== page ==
Vision sensor for pick-and-place applications
The FQ-M vision sensor by Omron comes with Ethernet and EtherCAT embedded for easy integration and an incremental encoder for tracking and calibration.
Omron introduced a vision sensor developed specifically to meet the needs of pick-and-place applications. Highly compact, and with a processing speed of 5,000 pieces per minute even with full 360 degree rotation, the FQ-M vision sensor comes with Ethernet and EtherCAT embedded for ease of integration into any environment, and includes an incremental encoder for easy tracking and calibration. The FQ-M is configured for guidance of dynamic pick-and-place robots using Omron’s Sysmac Studio software, and is complemented by the palm-sized TouchFinder console for local monitoring and access to functions and settings.
The FQ-M is a smart camera that meets all the needs of demanding object recognition and tracking applications, combining a camera, image processing functionality and flexible communications options into a single compact package.
The FQ-M vision sensor tightly integrates core automation components with a common network and a single programming and configuration interface. It communicates with other devices either via EtherCAT or via standard Ethernet, or a combination of the two.
Object detection is based on a newly developed contour-based search algorithm which ensures the highest reliability, regardless of changing lighting conditions, reflection and object inclination. The algorithm can even cope with overlapped or partially hidden objects. With this high performance algorithm and the high speed image processing capability, the FQ-M can detect up to 32 pieces at once with absolute stability, and 5,000 pieces per minute. The incremental encoder interface simplifies initial calibration of the system, and enables on-the-fly tracking for tightly synchronized control. The FQ-M is able to output position coordinates and the corresponding encoder values, and is able to manage the object queue so that no object’s coordinates are duplicated.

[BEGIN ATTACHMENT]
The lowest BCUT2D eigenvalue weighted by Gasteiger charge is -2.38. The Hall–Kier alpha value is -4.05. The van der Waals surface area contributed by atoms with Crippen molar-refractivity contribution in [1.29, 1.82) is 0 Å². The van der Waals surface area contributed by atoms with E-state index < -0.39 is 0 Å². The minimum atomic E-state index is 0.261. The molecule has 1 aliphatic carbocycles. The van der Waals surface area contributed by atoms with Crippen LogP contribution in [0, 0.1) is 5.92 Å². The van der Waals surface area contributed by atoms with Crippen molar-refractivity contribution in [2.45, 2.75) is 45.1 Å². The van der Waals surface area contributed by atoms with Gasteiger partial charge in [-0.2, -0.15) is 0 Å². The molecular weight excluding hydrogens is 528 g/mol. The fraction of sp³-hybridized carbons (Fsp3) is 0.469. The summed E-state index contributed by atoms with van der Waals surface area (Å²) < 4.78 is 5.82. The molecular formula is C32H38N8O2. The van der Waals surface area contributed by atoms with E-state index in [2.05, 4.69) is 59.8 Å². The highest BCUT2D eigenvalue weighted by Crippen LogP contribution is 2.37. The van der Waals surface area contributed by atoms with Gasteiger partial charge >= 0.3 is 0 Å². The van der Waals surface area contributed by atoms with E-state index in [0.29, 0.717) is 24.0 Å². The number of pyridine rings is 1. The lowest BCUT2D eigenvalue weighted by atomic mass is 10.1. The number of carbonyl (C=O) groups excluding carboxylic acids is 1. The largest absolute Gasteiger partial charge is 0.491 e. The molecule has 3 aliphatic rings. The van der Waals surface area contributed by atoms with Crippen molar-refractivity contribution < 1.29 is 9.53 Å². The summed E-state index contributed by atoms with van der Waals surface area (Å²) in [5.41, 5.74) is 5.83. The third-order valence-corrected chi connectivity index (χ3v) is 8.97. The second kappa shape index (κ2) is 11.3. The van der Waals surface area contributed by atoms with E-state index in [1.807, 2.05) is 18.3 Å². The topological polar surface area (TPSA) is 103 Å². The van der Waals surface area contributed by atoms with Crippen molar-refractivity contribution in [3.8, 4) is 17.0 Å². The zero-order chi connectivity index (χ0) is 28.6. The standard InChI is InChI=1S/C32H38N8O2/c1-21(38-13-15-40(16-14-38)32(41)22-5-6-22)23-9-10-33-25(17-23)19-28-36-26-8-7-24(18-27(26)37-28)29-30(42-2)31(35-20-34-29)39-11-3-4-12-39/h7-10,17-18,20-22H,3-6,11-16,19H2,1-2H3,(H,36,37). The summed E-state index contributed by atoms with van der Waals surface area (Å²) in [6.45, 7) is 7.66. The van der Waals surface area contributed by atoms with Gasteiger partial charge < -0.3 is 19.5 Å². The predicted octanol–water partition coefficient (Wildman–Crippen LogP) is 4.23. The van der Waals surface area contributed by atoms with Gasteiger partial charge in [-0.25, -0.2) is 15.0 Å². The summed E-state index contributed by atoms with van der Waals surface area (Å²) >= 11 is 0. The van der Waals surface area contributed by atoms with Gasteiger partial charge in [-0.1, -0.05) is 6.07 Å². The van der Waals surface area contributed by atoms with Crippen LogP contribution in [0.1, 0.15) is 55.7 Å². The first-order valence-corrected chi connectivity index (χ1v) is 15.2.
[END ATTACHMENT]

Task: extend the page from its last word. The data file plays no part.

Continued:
Set-up of the FQ-M vision sensor is performed through the Vision Editor of the Sysmac Studio software, which provides intuitive, icon-driven configuration that makes it easy to achieve the optimum vision setting. The Vision Editor also provides comprehensive trending and logging functions. For easy integration into robot pick-and-place systems, the communication wizard makes it easy to configure any robot protocol either as a server or as a client without complex programming.
For ease of monitoring and for access to parameters and settings, the TouchFinder console provides a 3.5-in. TFT color touch screen. Users can view images in real time, zoom in, zoom out and freeze images for closer manual inspection. The TouchFinder can also show a variety of measurements, including the last result, the last no-go result, a trend monitor and histograms. It can also log the data from measurement results and measured images. Users navigate through the various functions via the intuitive touch screen interface.
Measuring just 110 x 75 x 50 mm, the FQ-M vision sensor is compact enough to make mounting simple in even the most challenging automation environments. For ultimate flexibility, the FQ-M provides a standard C-Mount lens attachment, enabling users to select from a wide range of compatible lenses for optimized system performance.
Omron Industrial Automation
- Edited by Chris Vavra, Control Engineering, www.controleng.com
Annual Salary Survey
After almost a decade of uncertainty, the confidence of plant floor managers is soaring. Even with a number of challenges and while implementing new technologies, there is a renewed sense of optimism among plant managers about their business and their future.
The respondents to the 2014 Plant Engineering Salary Survey come from throughout the U.S. and serve a variety of industries, but they are uniform in their optimism about manufacturing. This year’s survey found 79% consider manufacturing a secure career. That’s up from 75% in 2013 and significantly higher than the 63% figure when Plant Engineering first started asking that question a decade ago.